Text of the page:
I found this article to be really helpful, especially for someone who knows nothing about photography like me. I am looking for the right (and affordable) camera for taking pictures during my study abroad trip. I’m not sure whether to buy one or stick with the smartphone, which does a decent job with the photos. But deep down, I know I want a camera. It completes my ideal image of a hip traveler… But anyway, below is the article from http://www.ceastudyabroadblog.com/2007/12/take-great-photos-while-you-study.html. It comes from the CEA Study Abroad website:
The best way to remember your study abroad experience is through pictures. The people you meet and the places you visit are never as vivid in your memory as they are on a glossy print. Here at CEA, we love to flip through our photo albums of backpacking trips, road trips and other vacations we took while on our own overseas study abroad trips.
Whether you’re backpacking through Central America while you study abroad in Costa Rica or hopping around Europe with cheap study abroad airfare, you’ll appreciate great photo skills. Even if you’re a novice photographer, you can still to take great shots while you study abroad – without spending all your cash on a fancy camera. Expensive cameras give you more control over your subject and focus, but you can still take great pictures with just a cheap disposable. Just follow the steps below for simple advice on how to compose a great photo on your study abroad trip.
Rule of Thirds
This is the first rule of photography. Imagine dividing your composition into three equal parts both vertically and horizontally. Your audience’s eyes are naturally drawn to the four points where these lines intersect, so the horizon of your picture or any other strong vertical elements should fall along these lines. Try not to place the horizon or your photo’s subject in the dead center of the picture – this approach tends to result in boring and lifeless photography.
When composing your picture, seek out diagonal lines in your subject matter. This doesn’t mean you should turn your camera to a 45-degree angle; instead, use a road, fence or even the horizon (such as a mountain or hill in the background) to cut across some or all of your picture. Diagonals add dimension and interest to your photo and can be a great way of adding depth. Use diagonals of color, shape and shadow to break up the space in your picture.
Take a few seconds to compose your picture. First, pick a clear subject or point of interest – with so much to see on your study abroad, this should be easy. Whether it is a building, person, animal or clump of flowers, the subject should be prominent, giving your viewer’s eye a place to rest. Follow the rule of thirds to add interest to your composition. If your subject is in motion (a person, dog or car), leave room in the composition for the subject to go.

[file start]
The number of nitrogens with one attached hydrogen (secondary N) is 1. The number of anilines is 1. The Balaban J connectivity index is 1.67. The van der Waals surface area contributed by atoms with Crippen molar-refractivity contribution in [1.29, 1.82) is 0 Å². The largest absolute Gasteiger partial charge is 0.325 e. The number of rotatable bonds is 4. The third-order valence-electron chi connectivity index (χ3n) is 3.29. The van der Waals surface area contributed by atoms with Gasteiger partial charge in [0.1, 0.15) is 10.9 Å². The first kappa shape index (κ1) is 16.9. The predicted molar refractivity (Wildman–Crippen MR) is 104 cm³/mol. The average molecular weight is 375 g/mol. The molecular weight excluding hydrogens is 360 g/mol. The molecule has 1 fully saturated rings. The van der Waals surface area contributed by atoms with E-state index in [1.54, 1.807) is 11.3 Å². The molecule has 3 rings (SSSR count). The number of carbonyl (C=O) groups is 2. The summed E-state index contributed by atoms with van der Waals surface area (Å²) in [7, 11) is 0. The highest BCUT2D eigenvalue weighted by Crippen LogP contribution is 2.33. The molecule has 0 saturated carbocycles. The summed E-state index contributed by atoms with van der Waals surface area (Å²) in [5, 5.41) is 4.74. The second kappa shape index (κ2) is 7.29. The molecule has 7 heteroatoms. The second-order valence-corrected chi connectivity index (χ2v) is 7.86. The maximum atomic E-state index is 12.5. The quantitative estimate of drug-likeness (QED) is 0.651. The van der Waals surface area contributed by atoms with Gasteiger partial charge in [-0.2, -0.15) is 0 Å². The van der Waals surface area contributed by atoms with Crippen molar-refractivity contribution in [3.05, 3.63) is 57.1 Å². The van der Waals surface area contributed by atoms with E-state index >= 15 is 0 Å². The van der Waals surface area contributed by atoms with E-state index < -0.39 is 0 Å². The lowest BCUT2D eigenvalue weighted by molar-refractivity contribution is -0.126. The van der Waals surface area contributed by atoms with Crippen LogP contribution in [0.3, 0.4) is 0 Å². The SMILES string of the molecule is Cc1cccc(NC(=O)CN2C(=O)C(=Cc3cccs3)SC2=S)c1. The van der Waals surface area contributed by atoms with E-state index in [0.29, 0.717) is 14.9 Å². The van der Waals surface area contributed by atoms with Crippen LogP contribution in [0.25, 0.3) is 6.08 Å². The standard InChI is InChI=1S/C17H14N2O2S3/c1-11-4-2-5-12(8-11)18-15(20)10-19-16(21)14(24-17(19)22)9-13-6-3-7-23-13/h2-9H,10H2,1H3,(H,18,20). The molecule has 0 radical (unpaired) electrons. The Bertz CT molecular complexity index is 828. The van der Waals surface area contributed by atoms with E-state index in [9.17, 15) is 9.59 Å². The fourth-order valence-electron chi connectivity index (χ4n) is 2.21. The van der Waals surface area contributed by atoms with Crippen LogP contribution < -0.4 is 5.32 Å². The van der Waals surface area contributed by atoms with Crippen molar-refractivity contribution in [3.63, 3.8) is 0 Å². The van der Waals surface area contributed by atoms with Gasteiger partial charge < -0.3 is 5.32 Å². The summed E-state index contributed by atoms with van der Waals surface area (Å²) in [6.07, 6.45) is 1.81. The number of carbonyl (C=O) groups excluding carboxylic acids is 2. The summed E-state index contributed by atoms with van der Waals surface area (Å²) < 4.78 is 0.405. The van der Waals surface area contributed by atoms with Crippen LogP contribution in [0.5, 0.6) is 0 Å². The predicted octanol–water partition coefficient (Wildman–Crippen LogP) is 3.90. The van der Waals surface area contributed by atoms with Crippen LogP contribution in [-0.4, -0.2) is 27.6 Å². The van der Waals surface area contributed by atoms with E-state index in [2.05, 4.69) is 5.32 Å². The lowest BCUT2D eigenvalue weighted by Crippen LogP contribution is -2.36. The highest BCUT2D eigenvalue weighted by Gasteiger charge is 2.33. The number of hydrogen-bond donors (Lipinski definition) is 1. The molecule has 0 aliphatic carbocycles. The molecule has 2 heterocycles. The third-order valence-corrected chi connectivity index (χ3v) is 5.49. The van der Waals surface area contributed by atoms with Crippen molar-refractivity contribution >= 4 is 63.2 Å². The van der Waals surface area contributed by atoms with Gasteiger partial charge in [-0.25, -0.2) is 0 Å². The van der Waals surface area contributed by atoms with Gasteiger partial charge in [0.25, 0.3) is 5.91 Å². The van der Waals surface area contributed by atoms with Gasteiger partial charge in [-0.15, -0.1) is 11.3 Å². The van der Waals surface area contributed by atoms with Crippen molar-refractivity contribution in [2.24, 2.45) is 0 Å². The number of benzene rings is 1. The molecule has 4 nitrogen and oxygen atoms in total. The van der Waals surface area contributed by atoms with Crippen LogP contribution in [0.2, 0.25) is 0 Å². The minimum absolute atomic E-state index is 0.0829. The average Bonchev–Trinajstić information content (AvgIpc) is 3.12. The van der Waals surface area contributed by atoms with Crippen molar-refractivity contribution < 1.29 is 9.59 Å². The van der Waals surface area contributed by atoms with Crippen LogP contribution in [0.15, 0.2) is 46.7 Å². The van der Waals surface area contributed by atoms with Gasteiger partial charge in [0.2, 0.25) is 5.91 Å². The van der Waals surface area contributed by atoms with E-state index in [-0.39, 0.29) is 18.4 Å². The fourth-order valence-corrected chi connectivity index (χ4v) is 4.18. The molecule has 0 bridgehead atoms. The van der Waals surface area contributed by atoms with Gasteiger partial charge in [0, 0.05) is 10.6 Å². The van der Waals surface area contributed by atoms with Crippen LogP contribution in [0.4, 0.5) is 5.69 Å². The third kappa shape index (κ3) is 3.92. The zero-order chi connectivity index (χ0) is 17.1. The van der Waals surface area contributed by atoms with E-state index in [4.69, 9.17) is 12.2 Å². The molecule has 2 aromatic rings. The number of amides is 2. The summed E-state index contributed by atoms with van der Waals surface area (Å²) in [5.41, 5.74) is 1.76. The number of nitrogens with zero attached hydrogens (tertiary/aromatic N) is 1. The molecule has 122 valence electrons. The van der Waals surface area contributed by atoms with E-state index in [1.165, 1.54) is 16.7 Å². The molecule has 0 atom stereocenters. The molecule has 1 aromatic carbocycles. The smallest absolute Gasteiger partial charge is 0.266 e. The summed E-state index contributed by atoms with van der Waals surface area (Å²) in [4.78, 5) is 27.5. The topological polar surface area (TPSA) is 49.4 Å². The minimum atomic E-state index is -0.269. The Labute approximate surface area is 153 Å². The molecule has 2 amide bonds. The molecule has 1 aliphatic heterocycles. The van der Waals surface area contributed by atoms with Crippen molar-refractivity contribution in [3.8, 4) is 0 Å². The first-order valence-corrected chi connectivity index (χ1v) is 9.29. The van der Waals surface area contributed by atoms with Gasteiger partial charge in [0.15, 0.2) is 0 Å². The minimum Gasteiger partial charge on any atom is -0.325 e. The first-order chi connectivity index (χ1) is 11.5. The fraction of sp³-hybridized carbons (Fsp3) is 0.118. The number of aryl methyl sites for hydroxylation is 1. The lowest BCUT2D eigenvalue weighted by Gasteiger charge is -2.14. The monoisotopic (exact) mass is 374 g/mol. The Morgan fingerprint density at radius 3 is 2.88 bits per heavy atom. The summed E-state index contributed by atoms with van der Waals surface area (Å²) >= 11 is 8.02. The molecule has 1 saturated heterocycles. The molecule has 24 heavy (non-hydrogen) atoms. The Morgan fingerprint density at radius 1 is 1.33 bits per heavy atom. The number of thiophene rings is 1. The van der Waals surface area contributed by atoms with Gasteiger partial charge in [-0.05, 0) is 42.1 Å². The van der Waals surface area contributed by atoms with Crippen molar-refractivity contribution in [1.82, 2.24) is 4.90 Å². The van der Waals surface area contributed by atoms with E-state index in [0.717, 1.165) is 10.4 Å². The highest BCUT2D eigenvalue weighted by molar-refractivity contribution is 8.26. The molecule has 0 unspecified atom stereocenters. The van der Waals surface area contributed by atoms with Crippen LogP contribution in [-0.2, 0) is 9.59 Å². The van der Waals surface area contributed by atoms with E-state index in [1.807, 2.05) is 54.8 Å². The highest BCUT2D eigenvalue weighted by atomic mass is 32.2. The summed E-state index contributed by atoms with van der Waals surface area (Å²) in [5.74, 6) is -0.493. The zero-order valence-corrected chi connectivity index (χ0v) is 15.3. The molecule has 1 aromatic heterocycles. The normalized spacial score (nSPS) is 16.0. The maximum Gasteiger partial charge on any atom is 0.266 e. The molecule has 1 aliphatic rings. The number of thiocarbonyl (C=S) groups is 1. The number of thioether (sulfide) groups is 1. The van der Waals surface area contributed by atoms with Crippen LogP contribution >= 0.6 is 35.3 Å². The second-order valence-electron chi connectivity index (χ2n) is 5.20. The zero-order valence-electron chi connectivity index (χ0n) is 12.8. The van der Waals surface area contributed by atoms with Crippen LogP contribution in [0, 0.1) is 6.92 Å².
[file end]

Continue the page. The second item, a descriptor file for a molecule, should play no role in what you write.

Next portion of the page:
Depth of Field
To avoid a flat-looking picture, you want to create depth. If you are taking a landscape photograph of something far away, like a mountain, include foreground objects like a tree, flowers or interesting group of rocks at the bottom of your composition. This adds interest and depth to your photo. In a landscape photo, you can add people to give a sense of scale to your photograph. Be creative with angles. Looking down from overhead or up from below offers an unexpected but eye-catching vantage point.
The ambience of a rising sun, the brilliant hues of sunset, the high contrast of light and dark, and the soft, gentle tones of a cloudy day can turn ordinary pictures into exceptional ones by revealing the atmosphere, mood and drama of your subject.
<!–[if gte vml 1]–> Direct sunlight causes harsh shadows and usually doesn’t make for flattering portraits or landscape photos. For outdoor photos, partly cloudy to cloudy days are best. If you have to take pictures in full sun, take notice of how light and shadows affect the features of your subject’s face. Adjust either your subject’s position or yours in relationship to the sun to compensate for any undesirable effects.
If you can find a shady spot, your portraits will be much more flattering. Use the flash for close-up photos where shadows may be present (10-15 feet). However, too much light can overexpose your photos, so take two: one with flash and one without. If your camera has a “fill” flash setting, this is what its intended purpose is. In most cases, however, outdoor photos are best with natural light.
Professional photographers will tell you the best light is in the early morning, shortly after sunrise, or late afternoon, a little before sunset. This creates softer lighting and long, dramatic shadows. It also gives more dimension to your subject, allowing his or her character to shine through, whereas the harsh overhead lighting of midday can leave your subject looking flat. If you have the option, this is the time to capture award-winning photos of your study abroad adventure.
<!–[if gte vml 1]–> Weather
Don’t leave your camera at home just because the raindrops are falling. Rainy or foggy conditions can produce photos that are much more interesting than ordinary vacation snapshots. For dramatic shots, capture the moment when light suddenly breaks through clouds, or as fog is rolling in or evaporating. Cloud formations can also add interest and drama to otherwise mediocre compositions. If possible, add a spot of color to your composition, such as a vibrant garden, a brightly colored building or your best friend’s bright-yellow raincoat.
Now that you know the basics of photo composition, it’s time to learn the details: what equipment to buy before you study abroad and how to start snapping great photos. Read Study Abroad Photography 102 for another installment of great advice, and apply now to study abroad with CEA.”